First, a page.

ChakaChaka sits cross-legged on the refuse dump surveying the world and laughing. A woman strolls past clutching her child nervously, but the boy turns to wave at ChakaChaka who starts following them, smiling and waving back. The woman’s pace quickens, her skirt flapping behind like wings. A figure walking towards the dumps catches her attention. Him! ChakaChaka shrieks and tears at her hair. Picking stones off the ground, she lobs them at the intruder. “Go way! Go way!” JonJon goes to lean against an electric pole some feet away, scratching at his pubic hair and making faces at her. They stay this way till he disappears and returns with a loaf of bread. He halves it and offers a piece to her while she giggles and looks away, palms splayed across her face. He approaches; bread extended, hope in heart. When she eventually snatches it from him, she throws a broken plate at him and snorts. He returns to his spot with a smile.
Henceforth, this is how they meet: ChakaChaka steps out of her kingdom to find him waiting. They do not talk and she never lets him come close. When they go scavenging, he ignores the better things for her. Sometimes he picks and throws them into her portion. When he rescues a lipstick, she smears it on her lips and flashes a purple smile at him. One day, he is absent so she sits on a heap of abandoned gravel in front of her house and waits. Even when it begins to drizzle, she waits, chewing the ends of her hair. All day she sits, throwing stones at passersby. For days he does not come and she stops wearing lipstick.
One rainy morning, she finds him waiting, wearing only a smile. She looks him over, disappears inside and returns with a trouser split halfway up like a skirt. Grinning, he pulls it on and twirls before embracing her. At first she stiffens and attempts to push him off but he holds on tight. Gingerly, her hands creep up to clutch him and they stay this way rocking from side to side, oblivious to raindrops and stares.
Screams bounce off walls, announcing their love from the building. When they come out giggling and holding hands, people sneer: “Mad people follow dey do love?” They stroll through traffic and horns go off madly as motorists swerve to avoid them, cursing. They are deaf to everyone, lost in each other. When they reach the Central roundabout – their newest hangout – he leaps over the foot high stakes and reaching for her hand, leads her over and situates her beneath the shade the sculpted dance troupe throws. They are traffic-watching when she points to her belly and he leans over it ears cocked, a smile breaking his grime-caked face into bits.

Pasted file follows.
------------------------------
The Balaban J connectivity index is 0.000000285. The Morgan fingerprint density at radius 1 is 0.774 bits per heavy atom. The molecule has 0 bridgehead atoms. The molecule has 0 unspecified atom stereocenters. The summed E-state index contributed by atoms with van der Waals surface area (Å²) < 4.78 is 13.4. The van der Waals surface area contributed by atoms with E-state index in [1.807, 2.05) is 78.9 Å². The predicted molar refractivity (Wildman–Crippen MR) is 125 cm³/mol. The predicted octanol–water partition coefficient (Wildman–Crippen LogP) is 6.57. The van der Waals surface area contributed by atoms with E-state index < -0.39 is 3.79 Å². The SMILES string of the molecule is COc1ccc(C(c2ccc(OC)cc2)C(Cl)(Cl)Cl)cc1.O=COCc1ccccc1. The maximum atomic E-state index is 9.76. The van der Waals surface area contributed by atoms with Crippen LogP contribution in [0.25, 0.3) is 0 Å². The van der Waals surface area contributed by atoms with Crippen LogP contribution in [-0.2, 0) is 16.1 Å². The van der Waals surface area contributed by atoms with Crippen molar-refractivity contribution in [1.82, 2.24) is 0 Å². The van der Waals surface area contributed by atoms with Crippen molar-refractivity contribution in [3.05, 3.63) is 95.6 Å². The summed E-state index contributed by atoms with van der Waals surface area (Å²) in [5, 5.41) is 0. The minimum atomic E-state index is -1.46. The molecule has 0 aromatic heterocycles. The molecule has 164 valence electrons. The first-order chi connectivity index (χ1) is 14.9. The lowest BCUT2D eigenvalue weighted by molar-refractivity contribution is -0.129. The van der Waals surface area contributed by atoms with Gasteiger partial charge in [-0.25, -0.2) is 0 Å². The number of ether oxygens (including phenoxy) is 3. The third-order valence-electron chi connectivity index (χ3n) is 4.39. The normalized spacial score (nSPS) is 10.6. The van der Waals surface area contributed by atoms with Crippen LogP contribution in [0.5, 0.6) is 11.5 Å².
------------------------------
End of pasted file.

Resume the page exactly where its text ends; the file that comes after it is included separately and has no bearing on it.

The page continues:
It is raining. Blocked by debris, unsettled by shoddy workmanship the gutters overflow, tightening traffic at the Central roundabout. Pedestrians hurry past underneath umbrellas, some stand beneath shop awnings, waiting for a lull. Amidst the sculptures located within the roundabout, JonJon and ChakaChaka dance around in puddles and laugh, ignoring the raindrops and stares. Whenever lightening crackles or thunder rumbles, they cheer and then embrace.
ChakaChaka chases JonJon down the road, pelting him with empty cans and stones from her bag. She is screaming: “Go way! Go way!” He darts between people that shy away from his appearance and stink. Glancing behind at his pursuer, he streaks across the road. ChakaChaka’s shriek accompanies the thud and screeching tyres. She races towards him while the car driver cuts around JonJon and drives off. People stop and stare; some point and laugh as ChakaChaka stands on the road, hands raised, bringing traffic to halt like a warden. People watch her drag JonJon to the concrete demarcation on the road. Leaning against a streetlight, she clutches his bleeding head to her bulging belly and screams, a sound that shocks the people out of their momentary stillness. Around her, the road returns to life with people and vehicles coming and going. For two days, she leans against the streetlight warding off people who attempt evacuation. She does not dance for the street children who gather to sing for her. She keeps watch, talking and cackling. On the third day, JonJon’s bloated corpse is finally alone, fingers curled around a lipstick tube.